Get Ready for Fall 2022

From: "Rich Kollen" -
Subject: SCCFOA
Date: Thursday, September 16, 2021



With week two in the books, and only one game postponed last week due to COVID, things are looking good. Many of our colleges’ fans are back on campus. Hopefully, we are on our way to the new normal! There was an interesting play last week and we can all learn from it. A defensive player is focused, with his eyes on the ball carrier. The offensive blocker uses his arms and hands and extends with a violent shove at the side of the defender. A flag was thrown for an illegal blindside block. By rule, if the blocker uses his arms and hands and extends, it is not considered a blindside block because it is not “forcible contact.” Rule 9-1-18.

Let’s continue to work hard on coaching players out of trash-talking and unsportsmanlike acts. Many times, a strong statement, such as “knock the crap off,” is better than the foul, and has the same desired effect going forward.

We had a couple of chop blocks called last week by our line of scrimmage officials. Wing officials should concentrate on the man at the end of the line of scrimmage. Ask yourself how the ball carrier turned the corner. If possible, leave the chop blocks to the Umpires, whose responsibility is tackle to tackle, which is usually where chop blocks happen. I’m not saying not to call the obvious chop blocks, but don’t go fishing for them.

When there is discussion on the field, there’s a lot going on in the Referee’s head. He is thinking about enforcement, what team fouled, what if a coach asks a question, etc. If you can insert credible information into a discussion, please do so. That said, do not come in and open up a can of doubts that only serve to further confuse the Referee and the crew.

There’s an old saying that you can call holding on every play. At our level of college football, we need to avoid marginal holding calls. Let’s look for takedowns, twist and turns, and make holding BIG. If a player doesn’t go to the ground, and the hold was not at the point of attack helping the runner get free, let’s stay away from them. Call the MUST haves, not the COULD haves.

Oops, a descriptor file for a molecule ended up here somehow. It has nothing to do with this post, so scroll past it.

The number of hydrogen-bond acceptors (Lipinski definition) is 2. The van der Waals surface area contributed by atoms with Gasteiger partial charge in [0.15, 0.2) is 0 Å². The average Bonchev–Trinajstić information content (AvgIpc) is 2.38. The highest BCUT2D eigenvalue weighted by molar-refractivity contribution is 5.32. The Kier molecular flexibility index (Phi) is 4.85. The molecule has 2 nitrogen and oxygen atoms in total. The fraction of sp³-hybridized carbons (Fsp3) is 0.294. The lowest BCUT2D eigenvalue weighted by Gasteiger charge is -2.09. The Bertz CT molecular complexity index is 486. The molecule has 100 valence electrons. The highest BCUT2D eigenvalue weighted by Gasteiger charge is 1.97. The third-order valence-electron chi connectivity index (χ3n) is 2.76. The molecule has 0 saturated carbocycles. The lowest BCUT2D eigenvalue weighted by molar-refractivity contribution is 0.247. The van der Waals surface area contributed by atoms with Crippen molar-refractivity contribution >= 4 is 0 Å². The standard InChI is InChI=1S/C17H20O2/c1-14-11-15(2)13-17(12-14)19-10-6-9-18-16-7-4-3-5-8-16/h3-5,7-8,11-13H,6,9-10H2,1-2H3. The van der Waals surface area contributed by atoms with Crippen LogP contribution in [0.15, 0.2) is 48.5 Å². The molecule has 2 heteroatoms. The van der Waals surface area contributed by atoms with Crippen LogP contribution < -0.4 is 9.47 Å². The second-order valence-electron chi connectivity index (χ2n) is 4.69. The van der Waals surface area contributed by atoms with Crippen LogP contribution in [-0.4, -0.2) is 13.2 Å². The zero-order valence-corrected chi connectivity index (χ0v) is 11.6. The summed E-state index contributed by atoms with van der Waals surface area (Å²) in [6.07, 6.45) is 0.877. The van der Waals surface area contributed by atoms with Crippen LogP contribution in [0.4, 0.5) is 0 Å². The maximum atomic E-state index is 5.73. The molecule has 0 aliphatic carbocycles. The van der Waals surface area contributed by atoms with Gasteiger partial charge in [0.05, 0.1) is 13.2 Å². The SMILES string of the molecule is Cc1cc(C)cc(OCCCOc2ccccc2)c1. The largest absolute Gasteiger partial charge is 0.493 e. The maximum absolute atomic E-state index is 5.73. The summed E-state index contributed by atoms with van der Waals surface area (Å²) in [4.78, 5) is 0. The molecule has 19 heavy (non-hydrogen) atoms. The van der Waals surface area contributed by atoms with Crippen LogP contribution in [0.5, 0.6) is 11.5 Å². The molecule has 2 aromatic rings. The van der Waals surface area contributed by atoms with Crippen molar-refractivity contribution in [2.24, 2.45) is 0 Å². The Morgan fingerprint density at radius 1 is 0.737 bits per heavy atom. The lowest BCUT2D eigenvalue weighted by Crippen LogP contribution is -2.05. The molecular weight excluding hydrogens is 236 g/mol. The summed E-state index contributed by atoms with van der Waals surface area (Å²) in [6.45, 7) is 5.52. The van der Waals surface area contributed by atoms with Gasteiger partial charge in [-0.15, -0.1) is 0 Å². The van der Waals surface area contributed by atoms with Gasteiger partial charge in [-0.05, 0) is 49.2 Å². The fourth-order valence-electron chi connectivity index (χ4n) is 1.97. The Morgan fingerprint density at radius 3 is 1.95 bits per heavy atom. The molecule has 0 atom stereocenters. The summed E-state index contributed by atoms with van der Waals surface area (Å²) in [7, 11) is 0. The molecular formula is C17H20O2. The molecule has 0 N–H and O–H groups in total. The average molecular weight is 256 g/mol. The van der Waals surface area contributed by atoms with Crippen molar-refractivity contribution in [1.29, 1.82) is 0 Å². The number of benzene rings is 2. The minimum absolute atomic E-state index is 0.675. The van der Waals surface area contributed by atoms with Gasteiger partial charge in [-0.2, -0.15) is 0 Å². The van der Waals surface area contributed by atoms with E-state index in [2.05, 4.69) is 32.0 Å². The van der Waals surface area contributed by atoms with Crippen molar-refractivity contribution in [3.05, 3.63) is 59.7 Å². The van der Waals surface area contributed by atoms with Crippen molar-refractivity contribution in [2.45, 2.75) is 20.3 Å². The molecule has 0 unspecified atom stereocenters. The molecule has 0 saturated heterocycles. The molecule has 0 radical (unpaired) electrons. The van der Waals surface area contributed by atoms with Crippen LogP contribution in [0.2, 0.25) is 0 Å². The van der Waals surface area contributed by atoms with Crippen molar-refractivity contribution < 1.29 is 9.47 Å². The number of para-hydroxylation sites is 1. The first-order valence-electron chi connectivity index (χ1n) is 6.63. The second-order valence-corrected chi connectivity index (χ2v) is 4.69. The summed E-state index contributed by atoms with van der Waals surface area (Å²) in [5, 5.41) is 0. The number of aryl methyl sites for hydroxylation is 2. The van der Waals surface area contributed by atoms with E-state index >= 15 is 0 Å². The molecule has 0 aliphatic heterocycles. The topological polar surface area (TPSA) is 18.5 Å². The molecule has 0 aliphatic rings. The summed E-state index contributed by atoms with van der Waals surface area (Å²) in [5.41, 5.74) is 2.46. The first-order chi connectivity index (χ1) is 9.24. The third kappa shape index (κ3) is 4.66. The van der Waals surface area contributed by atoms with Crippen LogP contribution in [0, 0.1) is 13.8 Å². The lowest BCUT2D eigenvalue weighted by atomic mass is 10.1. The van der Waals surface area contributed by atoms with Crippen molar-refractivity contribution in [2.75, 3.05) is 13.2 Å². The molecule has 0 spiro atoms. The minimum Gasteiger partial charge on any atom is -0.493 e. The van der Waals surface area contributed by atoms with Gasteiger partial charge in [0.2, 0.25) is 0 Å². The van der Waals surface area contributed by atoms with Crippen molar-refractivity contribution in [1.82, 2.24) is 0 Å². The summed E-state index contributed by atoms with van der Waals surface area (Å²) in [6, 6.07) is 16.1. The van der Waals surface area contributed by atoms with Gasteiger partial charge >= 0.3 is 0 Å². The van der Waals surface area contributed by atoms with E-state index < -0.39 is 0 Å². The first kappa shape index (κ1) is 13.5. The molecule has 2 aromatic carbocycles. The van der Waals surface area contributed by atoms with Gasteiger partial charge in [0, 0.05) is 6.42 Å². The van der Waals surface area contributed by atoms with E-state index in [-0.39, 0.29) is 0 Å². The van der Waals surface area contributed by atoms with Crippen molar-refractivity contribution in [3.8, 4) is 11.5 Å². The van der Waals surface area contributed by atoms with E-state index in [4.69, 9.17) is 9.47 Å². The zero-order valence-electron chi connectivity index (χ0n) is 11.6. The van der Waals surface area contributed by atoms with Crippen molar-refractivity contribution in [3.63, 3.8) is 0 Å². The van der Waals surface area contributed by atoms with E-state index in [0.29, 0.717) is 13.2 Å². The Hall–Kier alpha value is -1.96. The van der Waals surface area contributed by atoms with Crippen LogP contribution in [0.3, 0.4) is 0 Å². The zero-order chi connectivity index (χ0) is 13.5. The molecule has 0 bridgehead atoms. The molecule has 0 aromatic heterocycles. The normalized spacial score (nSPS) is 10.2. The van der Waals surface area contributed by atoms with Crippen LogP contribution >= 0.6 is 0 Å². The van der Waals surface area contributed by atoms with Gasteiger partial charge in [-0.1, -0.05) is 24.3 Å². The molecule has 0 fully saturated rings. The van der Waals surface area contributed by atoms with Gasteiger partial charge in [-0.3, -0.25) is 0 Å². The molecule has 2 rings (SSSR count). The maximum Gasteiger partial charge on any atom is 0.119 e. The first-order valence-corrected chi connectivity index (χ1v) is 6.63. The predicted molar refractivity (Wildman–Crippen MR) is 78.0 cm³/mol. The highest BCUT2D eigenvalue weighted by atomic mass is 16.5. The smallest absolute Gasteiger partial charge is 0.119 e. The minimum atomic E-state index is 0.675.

In my last bulletin, we discussed shortening games with mutual agreement from both coaches. Last weekend, a coach informed me that his halftime was shortened to 15 minutes. The length of halftime is a safety issue, and I cannot defend the action of the officials. Halftime can only be shortened BEFORE the game by mutual agreement of the administrations of both schools. Rule 3-2-1-b. If you haven’t been informed by me of a shortened halftime before the game, you can assume that halftime must be 20 minutes. We are doing a very good job recognizing substitutions coming on late and officials are correctly putting up the iron cross, both arms extended. As soon as the Referee recognizes the substitution and he puts up his iron cross, there’s no need for other officials to continue to show the cross. At this point the Referee and the Umpire will work together to get the snap off legally. Once the Referee recognizes the substitution, it is in his hands.

Just remember that ALL live ball fouls by B on a play that ends behind the line of scrimmage are enforced at the previous spot. Rule 10-2-2-d-1(a). This is the basic spot. We had a play this week where two defenders were rushing the punter to attempt to block the scrimmage kick. The ball was tipped by one of the players, and the other player ran over the kicker. This was correctly flagged by the crew. By rule, to avoid a foul for roughing or running into the kicker, the person making contact with the kicker must be the one who touched the ball. Great job on the field getting the play correct. Rule 9-1-16-a-7.

Remember, when a player’s helmet comes completely off through play, the game clock must be stopped at the end of the down. That player must leave for the next down, unless the helmet came off as a result of a foul. The player may remain in the game if their team is granted a charged timeout. Rule 3-3-9-a. We can’t simply instruct a player to leave the field without stopping the clock and informing him and his coaches. There is no excuse for starting a play with 10 players because we sent off a player and didn’t inform the coaches.

I would like to commend the coaches, as there has been a reduction in targeting fouls in the first two weeks. At the national level, it seems like there is an increase, but our coaches are teaching our student-athletes proper blocking and tackling techniques. Keeping the head up is always the safest way for players making the hit. Lowering the head and using the crown of the helmet is the most common targeting foul. Rule 9-1.3

Weinstein on Communication: Officials are not 7 one-person crews. Crews need to work to communicate amongst themselves, as do offensive and defensive teams. We are really one of three teams on the field, and just like the offense and defense have to communicate among themselves and back each other up, so do officials. Foul information, penalty enforcement and coach’s questions are all critical to this communication. Other important crew communication issues are the correct down and ball placement. In addition, communicate to help with player alignment to avoid an unnecessary foul.

Congratulations to former Mt. SAC football coach Donte Williams, who was named interim head football coach at USC. Donte was the secondary coach on the 2009 Mt SAC National Championship team.

Due to COVID, athletic eligibility rules were relaxed. 3,284 college student-athletes who have already earned their undergraduate degrees will be playing college football this fall while pursuing second diplomas.

I pray not for victory, but to do my best.

Rich Kollen
Director of Football Operations